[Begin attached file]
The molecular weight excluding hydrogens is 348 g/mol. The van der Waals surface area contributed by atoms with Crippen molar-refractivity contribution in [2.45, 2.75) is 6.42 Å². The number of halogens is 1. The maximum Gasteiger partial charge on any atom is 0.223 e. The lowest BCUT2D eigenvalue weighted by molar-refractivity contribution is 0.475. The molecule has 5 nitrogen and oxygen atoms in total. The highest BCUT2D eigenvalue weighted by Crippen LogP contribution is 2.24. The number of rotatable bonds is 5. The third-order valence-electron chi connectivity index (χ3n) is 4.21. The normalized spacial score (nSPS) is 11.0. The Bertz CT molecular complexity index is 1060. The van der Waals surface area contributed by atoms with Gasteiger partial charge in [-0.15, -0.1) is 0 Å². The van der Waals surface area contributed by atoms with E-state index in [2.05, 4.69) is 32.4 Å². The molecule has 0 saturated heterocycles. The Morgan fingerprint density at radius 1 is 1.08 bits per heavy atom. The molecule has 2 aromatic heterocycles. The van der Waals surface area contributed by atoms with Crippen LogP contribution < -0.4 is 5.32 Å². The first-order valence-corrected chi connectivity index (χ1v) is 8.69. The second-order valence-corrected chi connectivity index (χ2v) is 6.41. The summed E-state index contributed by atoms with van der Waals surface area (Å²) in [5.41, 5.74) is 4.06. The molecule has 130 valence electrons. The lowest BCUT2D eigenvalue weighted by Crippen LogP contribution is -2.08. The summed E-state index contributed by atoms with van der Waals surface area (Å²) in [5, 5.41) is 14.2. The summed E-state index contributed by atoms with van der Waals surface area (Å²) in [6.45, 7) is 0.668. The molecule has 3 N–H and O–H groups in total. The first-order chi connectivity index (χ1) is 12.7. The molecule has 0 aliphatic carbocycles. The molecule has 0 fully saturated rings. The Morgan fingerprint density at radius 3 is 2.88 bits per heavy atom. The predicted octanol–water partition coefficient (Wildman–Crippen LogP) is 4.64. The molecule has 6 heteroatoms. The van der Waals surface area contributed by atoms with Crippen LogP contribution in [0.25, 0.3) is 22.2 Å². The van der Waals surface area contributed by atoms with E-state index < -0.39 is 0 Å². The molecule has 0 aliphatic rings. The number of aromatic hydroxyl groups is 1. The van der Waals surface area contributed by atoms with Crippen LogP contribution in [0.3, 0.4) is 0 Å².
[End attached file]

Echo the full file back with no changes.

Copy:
The molecular weight excluding hydrogens is 348 g/mol. The van der Waals surface area contributed by atoms with Crippen molar-refractivity contribution in [2.45, 2.75) is 6.42 Å². The number of halogens is 1. The maximum Gasteiger partial charge on any atom is 0.223 e. The lowest BCUT2D eigenvalue weighted by molar-refractivity contribution is 0.475. The molecule has 5 nitrogen and oxygen atoms in total. The highest BCUT2D eigenvalue weighted by Crippen LogP contribution is 2.24. The number of rotatable bonds is 5. The third-order valence-electron chi connectivity index (χ3n) is 4.21. The normalized spacial score (nSPS) is 11.0. The Bertz CT molecular complexity index is 1060. The van der Waals surface area contributed by atoms with Gasteiger partial charge in [-0.15, -0.1) is 0 Å². The van der Waals surface area contributed by atoms with E-state index in [2.05, 4.69) is 32.4 Å². The molecule has 0 saturated heterocycles. The Morgan fingerprint density at radius 1 is 1.08 bits per heavy atom. The molecule has 2 aromatic heterocycles. The van der Waals surface area contributed by atoms with Crippen LogP contribution < -0.4 is 5.32 Å². The first-order valence-corrected chi connectivity index (χ1v) is 8.69. The second-order valence-corrected chi connectivity index (χ2v) is 6.41. The summed E-state index contributed by atoms with van der Waals surface area (Å²) in [5.41, 5.74) is 4.06. The molecule has 130 valence electrons. The lowest BCUT2D eigenvalue weighted by Crippen LogP contribution is -2.08. The summed E-state index contributed by atoms with van der Waals surface area (Å²) in [5, 5.41) is 14.2. The summed E-state index contributed by atoms with van der Waals surface area (Å²) in [6.45, 7) is 0.668. The molecule has 3 N–H and O–H groups in total. The first-order chi connectivity index (χ1) is 12.7. The molecule has 0 aliphatic carbocycles. The molecule has 0 fully saturated rings. The Morgan fingerprint density at radius 3 is 2.88 bits per heavy atom. The predicted octanol–water partition coefficient (Wildman–Crippen LogP) is 4.64. The molecule has 6 heteroatoms. The van der Waals surface area contributed by atoms with Crippen LogP contribution in [0.25, 0.3) is 22.2 Å². The van der Waals surface area contributed by atoms with E-state index < -0.39 is 0 Å². The molecule has 0 aliphatic rings. The number of aromatic hydroxyl groups is 1. The van der Waals surface area contributed by atoms with Crippen LogP contribution in [0.3, 0.4) is 0 Å².